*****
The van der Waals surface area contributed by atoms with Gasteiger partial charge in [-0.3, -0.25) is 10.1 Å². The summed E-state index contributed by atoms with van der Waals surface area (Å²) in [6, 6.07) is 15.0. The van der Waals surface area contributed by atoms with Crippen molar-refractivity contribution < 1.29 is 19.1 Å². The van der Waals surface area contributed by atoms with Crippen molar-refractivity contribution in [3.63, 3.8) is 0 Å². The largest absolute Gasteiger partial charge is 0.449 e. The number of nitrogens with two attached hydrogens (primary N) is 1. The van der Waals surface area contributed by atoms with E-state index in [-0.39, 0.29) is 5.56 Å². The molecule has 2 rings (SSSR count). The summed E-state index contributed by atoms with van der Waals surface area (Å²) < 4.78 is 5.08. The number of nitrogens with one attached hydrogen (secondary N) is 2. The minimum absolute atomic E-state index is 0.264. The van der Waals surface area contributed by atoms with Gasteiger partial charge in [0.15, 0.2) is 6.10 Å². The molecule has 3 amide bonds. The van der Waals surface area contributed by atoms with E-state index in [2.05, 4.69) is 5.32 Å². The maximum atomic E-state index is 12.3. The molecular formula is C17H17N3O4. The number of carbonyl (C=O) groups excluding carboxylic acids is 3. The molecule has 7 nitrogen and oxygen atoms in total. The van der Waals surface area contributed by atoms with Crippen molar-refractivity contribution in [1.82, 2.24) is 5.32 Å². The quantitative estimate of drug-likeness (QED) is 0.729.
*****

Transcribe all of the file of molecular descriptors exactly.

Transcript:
The van der Waals surface area contributed by atoms with Gasteiger partial charge in [-0.3, -0.25) is 10.1 Å². The summed E-state index contributed by atoms with van der Waals surface area (Å²) in [6, 6.07) is 15.0. The van der Waals surface area contributed by atoms with Crippen molar-refractivity contribution < 1.29 is 19.1 Å². The van der Waals surface area contributed by atoms with Crippen molar-refractivity contribution in [3.63, 3.8) is 0 Å². The largest absolute Gasteiger partial charge is 0.449 e. The number of nitrogens with two attached hydrogens (primary N) is 1. The van der Waals surface area contributed by atoms with E-state index in [-0.39, 0.29) is 5.56 Å². The molecule has 2 rings (SSSR count). The summed E-state index contributed by atoms with van der Waals surface area (Å²) < 4.78 is 5.08. The number of nitrogens with one attached hydrogen (secondary N) is 2. The minimum absolute atomic E-state index is 0.264. The van der Waals surface area contributed by atoms with Gasteiger partial charge in [0.15, 0.2) is 6.10 Å². The molecule has 3 amide bonds. The van der Waals surface area contributed by atoms with E-state index in [2.05, 4.69) is 5.32 Å². The maximum atomic E-state index is 12.3. The molecular formula is C17H17N3O4. The number of carbonyl (C=O) groups excluding carboxylic acids is 3. The molecule has 7 nitrogen and oxygen atoms in total. The van der Waals surface area contributed by atoms with Crippen molar-refractivity contribution in [1.82, 2.24) is 5.32 Å². The quantitative estimate of drug-likeness (QED) is 0.729.